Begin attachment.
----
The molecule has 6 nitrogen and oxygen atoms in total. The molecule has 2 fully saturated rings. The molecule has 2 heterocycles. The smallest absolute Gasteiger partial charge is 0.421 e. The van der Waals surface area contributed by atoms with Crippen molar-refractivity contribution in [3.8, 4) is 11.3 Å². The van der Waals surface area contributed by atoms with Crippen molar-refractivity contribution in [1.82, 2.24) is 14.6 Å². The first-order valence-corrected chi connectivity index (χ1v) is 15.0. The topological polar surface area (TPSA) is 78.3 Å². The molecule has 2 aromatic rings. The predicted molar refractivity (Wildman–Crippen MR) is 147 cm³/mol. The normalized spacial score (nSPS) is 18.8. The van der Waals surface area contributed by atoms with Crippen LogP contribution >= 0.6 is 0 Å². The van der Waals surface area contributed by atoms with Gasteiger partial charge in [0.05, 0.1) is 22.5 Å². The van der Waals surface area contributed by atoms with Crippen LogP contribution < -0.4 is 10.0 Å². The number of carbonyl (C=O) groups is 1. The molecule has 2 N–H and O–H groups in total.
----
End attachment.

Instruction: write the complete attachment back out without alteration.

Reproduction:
The molecule has 6 nitrogen and oxygen atoms in total. The molecule has 2 fully saturated rings. The molecule has 2 heterocycles. The smallest absolute Gasteiger partial charge is 0.421 e. The van der Waals surface area contributed by atoms with Crippen molar-refractivity contribution in [3.8, 4) is 11.3 Å². The van der Waals surface area contributed by atoms with Crippen molar-refractivity contribution in [1.82, 2.24) is 14.6 Å². The first-order valence-corrected chi connectivity index (χ1v) is 15.0. The topological polar surface area (TPSA) is 78.3 Å². The molecule has 2 aromatic rings. The predicted molar refractivity (Wildman–Crippen MR) is 147 cm³/mol. The normalized spacial score (nSPS) is 18.8. The van der Waals surface area contributed by atoms with Crippen LogP contribution >= 0.6 is 0 Å². The van der Waals surface area contributed by atoms with Gasteiger partial charge in [0.05, 0.1) is 22.5 Å². The van der Waals surface area contributed by atoms with Crippen LogP contribution < -0.4 is 10.0 Å². The number of carbonyl (C=O) groups is 1. The molecule has 2 N–H and O–H groups in total.